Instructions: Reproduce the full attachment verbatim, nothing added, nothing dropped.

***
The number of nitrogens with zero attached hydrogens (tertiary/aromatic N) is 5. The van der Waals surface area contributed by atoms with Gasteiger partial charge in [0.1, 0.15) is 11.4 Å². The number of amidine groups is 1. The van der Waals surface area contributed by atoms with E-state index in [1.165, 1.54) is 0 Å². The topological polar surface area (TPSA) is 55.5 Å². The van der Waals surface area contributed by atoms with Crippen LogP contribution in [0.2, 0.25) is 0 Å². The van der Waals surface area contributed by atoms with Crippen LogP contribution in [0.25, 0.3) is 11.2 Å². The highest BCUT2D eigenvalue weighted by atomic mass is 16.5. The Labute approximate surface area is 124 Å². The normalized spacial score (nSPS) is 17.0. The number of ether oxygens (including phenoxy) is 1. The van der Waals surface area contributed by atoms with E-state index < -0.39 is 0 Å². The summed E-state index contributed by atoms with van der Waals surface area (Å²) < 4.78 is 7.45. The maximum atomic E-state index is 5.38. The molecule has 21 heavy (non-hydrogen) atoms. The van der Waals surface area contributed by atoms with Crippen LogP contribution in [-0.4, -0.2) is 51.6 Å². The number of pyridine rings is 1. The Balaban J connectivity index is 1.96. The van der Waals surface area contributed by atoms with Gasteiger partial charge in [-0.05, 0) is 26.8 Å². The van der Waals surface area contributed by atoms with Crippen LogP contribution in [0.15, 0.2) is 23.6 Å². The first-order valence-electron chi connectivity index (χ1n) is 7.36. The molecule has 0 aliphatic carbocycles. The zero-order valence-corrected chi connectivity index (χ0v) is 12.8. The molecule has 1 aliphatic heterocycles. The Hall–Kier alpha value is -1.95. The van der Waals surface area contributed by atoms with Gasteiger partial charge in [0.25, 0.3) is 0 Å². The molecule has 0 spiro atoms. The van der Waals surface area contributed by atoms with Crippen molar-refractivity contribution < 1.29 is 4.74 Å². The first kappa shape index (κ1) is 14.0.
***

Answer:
The number of nitrogens with zero attached hydrogens (tertiary/aromatic N) is 5. The van der Waals surface area contributed by atoms with Gasteiger partial charge in [0.1, 0.15) is 11.4 Å². The number of amidine groups is 1. The van der Waals surface area contributed by atoms with E-state index in [1.165, 1.54) is 0 Å². The topological polar surface area (TPSA) is 55.5 Å². The van der Waals surface area contributed by atoms with Crippen LogP contribution in [0.2, 0.25) is 0 Å². The van der Waals surface area contributed by atoms with Crippen LogP contribution in [0.25, 0.3) is 11.2 Å². The highest BCUT2D eigenvalue weighted by atomic mass is 16.5. The Labute approximate surface area is 124 Å². The normalized spacial score (nSPS) is 17.0. The number of ether oxygens (including phenoxy) is 1. The van der Waals surface area contributed by atoms with E-state index < -0.39 is 0 Å². The summed E-state index contributed by atoms with van der Waals surface area (Å²) < 4.78 is 7.45. The maximum atomic E-state index is 5.38. The molecule has 21 heavy (non-hydrogen) atoms. The van der Waals surface area contributed by atoms with Crippen LogP contribution in [-0.4, -0.2) is 51.6 Å². The number of pyridine rings is 1. The Balaban J connectivity index is 1.96. The van der Waals surface area contributed by atoms with Gasteiger partial charge in [-0.05, 0) is 26.8 Å². The van der Waals surface area contributed by atoms with Crippen LogP contribution in [0.15, 0.2) is 23.6 Å². The first-order valence-electron chi connectivity index (χ1n) is 7.36. The molecule has 0 aliphatic carbocycles. The zero-order valence-corrected chi connectivity index (χ0v) is 12.8. The molecule has 1 aliphatic heterocycles. The Hall–Kier alpha value is -1.95. The van der Waals surface area contributed by atoms with Gasteiger partial charge in [0.25, 0.3) is 0 Å². The molecule has 0 spiro atoms. The van der Waals surface area contributed by atoms with Crippen molar-refractivity contribution < 1.29 is 4.74 Å². The first kappa shape index (κ1) is 14.0.